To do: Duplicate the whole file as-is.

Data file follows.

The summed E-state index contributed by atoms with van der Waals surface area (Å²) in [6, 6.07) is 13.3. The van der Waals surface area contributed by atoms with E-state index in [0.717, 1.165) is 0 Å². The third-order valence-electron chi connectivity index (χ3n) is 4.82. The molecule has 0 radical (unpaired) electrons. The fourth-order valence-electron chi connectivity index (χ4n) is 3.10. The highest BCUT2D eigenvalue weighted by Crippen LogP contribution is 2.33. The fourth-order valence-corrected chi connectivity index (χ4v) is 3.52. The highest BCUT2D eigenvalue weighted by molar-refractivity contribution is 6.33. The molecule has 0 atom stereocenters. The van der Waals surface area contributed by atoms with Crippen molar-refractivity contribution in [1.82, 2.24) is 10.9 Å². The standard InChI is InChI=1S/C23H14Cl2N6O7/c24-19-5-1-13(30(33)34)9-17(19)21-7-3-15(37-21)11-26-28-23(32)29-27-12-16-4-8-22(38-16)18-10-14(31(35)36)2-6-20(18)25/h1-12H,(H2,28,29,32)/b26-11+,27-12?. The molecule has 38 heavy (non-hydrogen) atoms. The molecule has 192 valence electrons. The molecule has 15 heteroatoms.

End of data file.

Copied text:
The summed E-state index contributed by atoms with van der Waals surface area (Å²) in [6, 6.07) is 13.3. The van der Waals surface area contributed by atoms with E-state index in [0.717, 1.165) is 0 Å². The third-order valence-electron chi connectivity index (χ3n) is 4.82. The molecule has 0 radical (unpaired) electrons. The fourth-order valence-electron chi connectivity index (χ4n) is 3.10. The highest BCUT2D eigenvalue weighted by Crippen LogP contribution is 2.33. The fourth-order valence-corrected chi connectivity index (χ4v) is 3.52. The highest BCUT2D eigenvalue weighted by molar-refractivity contribution is 6.33. The molecule has 0 atom stereocenters. The van der Waals surface area contributed by atoms with Crippen molar-refractivity contribution in [1.82, 2.24) is 10.9 Å². The standard InChI is InChI=1S/C23H14Cl2N6O7/c24-19-5-1-13(30(33)34)9-17(19)21-7-3-15(37-21)11-26-28-23(32)29-27-12-16-4-8-22(38-16)18-10-14(31(35)36)2-6-20(18)25/h1-12H,(H2,28,29,32)/b26-11+,27-12?. The molecule has 38 heavy (non-hydrogen) atoms. The molecule has 192 valence electrons. The molecule has 15 heteroatoms.